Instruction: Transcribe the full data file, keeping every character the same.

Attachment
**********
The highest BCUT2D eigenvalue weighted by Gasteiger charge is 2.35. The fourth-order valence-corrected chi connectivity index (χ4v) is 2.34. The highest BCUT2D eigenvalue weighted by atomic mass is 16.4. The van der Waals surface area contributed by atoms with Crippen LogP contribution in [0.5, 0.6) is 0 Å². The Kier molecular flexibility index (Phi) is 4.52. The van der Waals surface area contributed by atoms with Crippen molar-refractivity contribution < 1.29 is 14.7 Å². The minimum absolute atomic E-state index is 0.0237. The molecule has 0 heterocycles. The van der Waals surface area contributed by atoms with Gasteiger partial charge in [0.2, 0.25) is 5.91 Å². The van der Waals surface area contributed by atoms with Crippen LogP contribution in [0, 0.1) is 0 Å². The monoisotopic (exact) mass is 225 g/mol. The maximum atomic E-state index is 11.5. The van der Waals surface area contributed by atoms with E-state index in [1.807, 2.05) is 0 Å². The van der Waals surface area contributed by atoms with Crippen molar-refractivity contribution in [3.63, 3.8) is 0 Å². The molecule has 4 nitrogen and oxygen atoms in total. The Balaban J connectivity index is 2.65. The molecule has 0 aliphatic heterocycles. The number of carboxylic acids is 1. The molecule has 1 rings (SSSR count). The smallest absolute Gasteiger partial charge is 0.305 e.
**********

The highest BCUT2D eigenvalue weighted by Gasteiger charge is 2.35. The fourth-order valence-corrected chi connectivity index (χ4v) is 2.34. The highest BCUT2D eigenvalue weighted by atomic mass is 16.4. The van der Waals surface area contributed by atoms with Crippen LogP contribution in [0.5, 0.6) is 0 Å². The Kier molecular flexibility index (Phi) is 4.52. The van der Waals surface area contributed by atoms with Crippen molar-refractivity contribution < 1.29 is 14.7 Å². The minimum absolute atomic E-state index is 0.0237. The molecule has 0 heterocycles. The van der Waals surface area contributed by atoms with Gasteiger partial charge in [0.2, 0.25) is 5.91 Å². The van der Waals surface area contributed by atoms with Crippen LogP contribution in [0, 0.1) is 0 Å². The monoisotopic (exact) mass is 225 g/mol. The maximum atomic E-state index is 11.5. The van der Waals surface area contributed by atoms with E-state index in [1.807, 2.05) is 0 Å². The van der Waals surface area contributed by atoms with Crippen molar-refractivity contribution in [3.63, 3.8) is 0 Å². The molecule has 4 nitrogen and oxygen atoms in total. The Balaban J connectivity index is 2.65. The molecule has 0 aliphatic heterocycles. The number of carboxylic acids is 1. The molecule has 1 rings (SSSR count). The smallest absolute Gasteiger partial charge is 0.305 e.